Microsoft is releasing three Cognitive Services to developers

Microsoft is bringing three of its 25 Cognitive Services to general availability. Earlier today, the company introduced the public preview of Custom Speech Service with the Content Moderator and Bing Speech API joining it next month.

Custom Speech Service, formerly known as CRIS, enables developers to use the company's speech-to-text engine. The Content Moderator "allows users to quarantine and review data" filtering out offensive content that the users might not be comfortable with, while Bing Speech API "converts audio into text, understands the intent and converts text back to speech".

By making these services generally available for developers across various tiers (including a free tier), the company is making sure that the programmers who want to use its Cognitive Services can do so with their respective APIs. Mike Seltzer, a principal researcher in the Speech and Dialog Research Group at the company added:

“Cognitive Services is about taking all of the machine learning and AI smarts that we have in this company and exposing them to developers through easy-to-use APIs, so that they don’t have to invent the technology themselves. In most cases, it takes a ton of time, a ton of data, a ton of expertise, and a ton of compute to build a state-of-the-art machine-learned model.”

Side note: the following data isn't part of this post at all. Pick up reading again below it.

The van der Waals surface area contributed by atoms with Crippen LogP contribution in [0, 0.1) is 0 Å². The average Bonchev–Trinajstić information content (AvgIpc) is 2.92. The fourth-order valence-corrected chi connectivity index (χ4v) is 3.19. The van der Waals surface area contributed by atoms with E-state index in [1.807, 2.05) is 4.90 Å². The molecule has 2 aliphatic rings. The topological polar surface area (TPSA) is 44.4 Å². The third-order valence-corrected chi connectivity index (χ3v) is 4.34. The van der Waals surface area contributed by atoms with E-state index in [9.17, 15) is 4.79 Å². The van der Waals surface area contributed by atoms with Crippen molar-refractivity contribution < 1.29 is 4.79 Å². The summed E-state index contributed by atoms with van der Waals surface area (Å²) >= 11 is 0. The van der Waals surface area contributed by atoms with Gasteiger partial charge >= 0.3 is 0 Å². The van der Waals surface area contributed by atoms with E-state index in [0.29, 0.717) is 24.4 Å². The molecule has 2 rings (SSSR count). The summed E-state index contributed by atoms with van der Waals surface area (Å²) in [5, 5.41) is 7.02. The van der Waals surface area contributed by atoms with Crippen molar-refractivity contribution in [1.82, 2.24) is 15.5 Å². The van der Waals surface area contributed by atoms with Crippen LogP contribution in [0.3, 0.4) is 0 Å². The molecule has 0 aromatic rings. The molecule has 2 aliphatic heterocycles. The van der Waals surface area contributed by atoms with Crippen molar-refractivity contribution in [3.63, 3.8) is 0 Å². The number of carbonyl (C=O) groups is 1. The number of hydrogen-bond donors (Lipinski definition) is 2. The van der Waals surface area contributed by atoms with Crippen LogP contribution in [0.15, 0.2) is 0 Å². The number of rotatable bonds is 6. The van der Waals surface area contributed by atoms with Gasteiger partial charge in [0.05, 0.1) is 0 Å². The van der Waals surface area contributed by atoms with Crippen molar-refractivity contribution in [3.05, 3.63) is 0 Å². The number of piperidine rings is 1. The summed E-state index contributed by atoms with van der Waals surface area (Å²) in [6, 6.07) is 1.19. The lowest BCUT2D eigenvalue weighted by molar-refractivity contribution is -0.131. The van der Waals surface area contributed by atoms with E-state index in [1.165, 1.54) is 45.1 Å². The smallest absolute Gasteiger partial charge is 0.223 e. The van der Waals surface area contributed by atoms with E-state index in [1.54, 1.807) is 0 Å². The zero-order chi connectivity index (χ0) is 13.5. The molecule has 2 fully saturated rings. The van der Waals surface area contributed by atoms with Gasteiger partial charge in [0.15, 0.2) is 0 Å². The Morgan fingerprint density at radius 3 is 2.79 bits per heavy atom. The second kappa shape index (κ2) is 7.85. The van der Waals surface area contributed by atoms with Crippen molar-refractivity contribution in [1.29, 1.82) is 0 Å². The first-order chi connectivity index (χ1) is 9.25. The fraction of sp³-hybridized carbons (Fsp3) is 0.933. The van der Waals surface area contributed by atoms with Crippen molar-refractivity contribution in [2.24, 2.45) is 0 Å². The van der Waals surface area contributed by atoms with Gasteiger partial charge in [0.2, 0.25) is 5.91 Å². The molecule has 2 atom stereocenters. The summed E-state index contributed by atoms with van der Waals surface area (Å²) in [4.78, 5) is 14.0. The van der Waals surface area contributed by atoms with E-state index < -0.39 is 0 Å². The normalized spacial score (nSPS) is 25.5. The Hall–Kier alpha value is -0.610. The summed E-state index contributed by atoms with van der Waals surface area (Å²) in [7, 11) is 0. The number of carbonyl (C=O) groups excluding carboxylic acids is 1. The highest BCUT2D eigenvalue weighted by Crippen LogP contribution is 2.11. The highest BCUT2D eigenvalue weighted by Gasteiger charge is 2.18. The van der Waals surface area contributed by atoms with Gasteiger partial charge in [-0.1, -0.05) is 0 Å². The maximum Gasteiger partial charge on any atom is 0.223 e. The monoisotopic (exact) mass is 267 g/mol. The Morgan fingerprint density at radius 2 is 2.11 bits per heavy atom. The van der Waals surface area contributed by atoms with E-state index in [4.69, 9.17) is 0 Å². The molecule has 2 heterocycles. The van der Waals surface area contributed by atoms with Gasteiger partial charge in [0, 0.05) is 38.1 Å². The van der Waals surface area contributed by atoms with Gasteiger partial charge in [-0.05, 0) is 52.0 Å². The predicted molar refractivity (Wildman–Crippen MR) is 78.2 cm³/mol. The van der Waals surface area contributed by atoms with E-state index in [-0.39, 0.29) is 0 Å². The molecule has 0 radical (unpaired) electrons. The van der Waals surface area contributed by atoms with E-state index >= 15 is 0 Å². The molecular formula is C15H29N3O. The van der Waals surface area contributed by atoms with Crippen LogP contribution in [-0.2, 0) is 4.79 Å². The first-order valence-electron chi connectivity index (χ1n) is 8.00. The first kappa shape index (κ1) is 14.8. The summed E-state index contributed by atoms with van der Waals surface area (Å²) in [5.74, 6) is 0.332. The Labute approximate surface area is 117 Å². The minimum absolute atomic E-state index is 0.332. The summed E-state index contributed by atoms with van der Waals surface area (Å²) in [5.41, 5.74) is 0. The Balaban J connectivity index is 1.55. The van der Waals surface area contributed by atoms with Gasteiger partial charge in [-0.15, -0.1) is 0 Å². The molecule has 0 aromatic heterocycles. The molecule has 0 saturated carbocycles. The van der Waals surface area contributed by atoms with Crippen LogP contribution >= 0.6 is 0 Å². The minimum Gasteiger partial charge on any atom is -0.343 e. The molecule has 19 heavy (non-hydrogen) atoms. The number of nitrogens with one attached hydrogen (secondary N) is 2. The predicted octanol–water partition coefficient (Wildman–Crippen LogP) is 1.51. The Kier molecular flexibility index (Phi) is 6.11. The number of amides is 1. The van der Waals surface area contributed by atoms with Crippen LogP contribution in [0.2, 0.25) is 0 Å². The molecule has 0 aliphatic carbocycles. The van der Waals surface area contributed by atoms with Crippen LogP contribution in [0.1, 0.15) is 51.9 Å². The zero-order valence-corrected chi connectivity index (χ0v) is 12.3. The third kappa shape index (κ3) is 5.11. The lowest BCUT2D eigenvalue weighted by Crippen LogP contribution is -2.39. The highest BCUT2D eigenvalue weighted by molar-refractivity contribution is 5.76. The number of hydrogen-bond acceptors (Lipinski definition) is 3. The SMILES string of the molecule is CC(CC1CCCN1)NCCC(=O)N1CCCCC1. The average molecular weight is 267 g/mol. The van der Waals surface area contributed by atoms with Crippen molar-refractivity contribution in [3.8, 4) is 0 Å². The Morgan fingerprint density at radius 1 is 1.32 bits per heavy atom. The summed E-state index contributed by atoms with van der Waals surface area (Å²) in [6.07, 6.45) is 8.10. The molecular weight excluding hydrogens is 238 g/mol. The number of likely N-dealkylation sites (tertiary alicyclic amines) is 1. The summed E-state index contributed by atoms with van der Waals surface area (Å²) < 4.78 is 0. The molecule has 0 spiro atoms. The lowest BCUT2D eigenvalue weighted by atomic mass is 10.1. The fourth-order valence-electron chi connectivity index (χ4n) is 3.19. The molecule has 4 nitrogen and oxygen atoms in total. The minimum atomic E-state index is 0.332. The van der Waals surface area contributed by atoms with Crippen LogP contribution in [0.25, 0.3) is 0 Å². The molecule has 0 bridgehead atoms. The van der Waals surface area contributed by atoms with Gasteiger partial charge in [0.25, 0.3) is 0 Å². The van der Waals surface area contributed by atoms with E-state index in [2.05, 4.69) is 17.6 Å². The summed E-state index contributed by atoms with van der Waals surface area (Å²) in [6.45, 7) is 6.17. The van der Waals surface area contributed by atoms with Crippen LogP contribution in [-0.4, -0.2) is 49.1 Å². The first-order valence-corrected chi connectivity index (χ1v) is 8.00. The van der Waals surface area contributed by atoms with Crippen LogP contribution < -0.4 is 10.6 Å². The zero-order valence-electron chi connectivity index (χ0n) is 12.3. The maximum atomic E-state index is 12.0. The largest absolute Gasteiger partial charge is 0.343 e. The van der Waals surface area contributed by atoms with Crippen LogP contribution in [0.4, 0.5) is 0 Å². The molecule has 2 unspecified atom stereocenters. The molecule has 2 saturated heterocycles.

This move ties into Microsoft's objective of "democratizing AI" and hence enhances its "Conversation as a platform" concept, which was announced with the Bot framework at Build 2016. The company, in order to achieve its goals, had announced a separate AI and Research Group in September last year and has since acquired several AI-based startups including the Montreal-based Maluuba last month. It has also made huge strides in areas like speech recognition achieving human parity in conversational speech recognition.

Having being used by more than 424,000 developers in 60 countries, the services are held in high regard as Human Interact, the makers of Starship Commander, explain in the video below. Head here to learn more about the service.

Source: Microsoft via ZDNet

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